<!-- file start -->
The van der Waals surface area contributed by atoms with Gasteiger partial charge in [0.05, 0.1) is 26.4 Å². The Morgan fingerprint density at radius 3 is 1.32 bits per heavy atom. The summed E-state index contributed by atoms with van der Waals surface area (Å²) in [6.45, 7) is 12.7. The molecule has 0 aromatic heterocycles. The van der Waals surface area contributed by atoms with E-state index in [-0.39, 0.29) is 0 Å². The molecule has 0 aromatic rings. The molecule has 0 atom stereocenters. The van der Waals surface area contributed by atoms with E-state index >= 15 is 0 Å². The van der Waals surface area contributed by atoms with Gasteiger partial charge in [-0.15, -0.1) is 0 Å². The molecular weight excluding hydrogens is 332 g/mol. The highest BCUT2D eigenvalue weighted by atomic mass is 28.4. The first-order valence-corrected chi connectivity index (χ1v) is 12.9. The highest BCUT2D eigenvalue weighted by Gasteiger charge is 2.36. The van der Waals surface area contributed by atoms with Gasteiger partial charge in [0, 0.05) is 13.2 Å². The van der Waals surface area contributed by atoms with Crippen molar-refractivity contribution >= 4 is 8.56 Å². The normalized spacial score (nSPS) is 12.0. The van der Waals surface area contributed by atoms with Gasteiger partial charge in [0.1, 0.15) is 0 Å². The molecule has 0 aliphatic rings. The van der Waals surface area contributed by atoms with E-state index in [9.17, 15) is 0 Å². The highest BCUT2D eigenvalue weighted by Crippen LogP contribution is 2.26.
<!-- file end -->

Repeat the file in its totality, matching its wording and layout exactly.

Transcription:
The van der Waals surface area contributed by atoms with Gasteiger partial charge in [0.05, 0.1) is 26.4 Å². The Morgan fingerprint density at radius 3 is 1.32 bits per heavy atom. The summed E-state index contributed by atoms with van der Waals surface area (Å²) in [6.45, 7) is 12.7. The molecule has 0 aromatic heterocycles. The van der Waals surface area contributed by atoms with E-state index in [-0.39, 0.29) is 0 Å². The molecule has 0 aromatic rings. The molecule has 0 atom stereocenters. The van der Waals surface area contributed by atoms with E-state index >= 15 is 0 Å². The van der Waals surface area contributed by atoms with Gasteiger partial charge in [-0.15, -0.1) is 0 Å². The molecular weight excluding hydrogens is 332 g/mol. The highest BCUT2D eigenvalue weighted by atomic mass is 28.4. The first-order valence-corrected chi connectivity index (χ1v) is 12.9. The highest BCUT2D eigenvalue weighted by Gasteiger charge is 2.36. The van der Waals surface area contributed by atoms with Gasteiger partial charge in [0, 0.05) is 13.2 Å². The van der Waals surface area contributed by atoms with Crippen molar-refractivity contribution >= 4 is 8.56 Å². The normalized spacial score (nSPS) is 12.0. The van der Waals surface area contributed by atoms with Gasteiger partial charge in [0.1, 0.15) is 0 Å². The molecule has 0 aliphatic rings. The van der Waals surface area contributed by atoms with E-state index in [9.17, 15) is 0 Å². The highest BCUT2D eigenvalue weighted by Crippen LogP contribution is 2.26.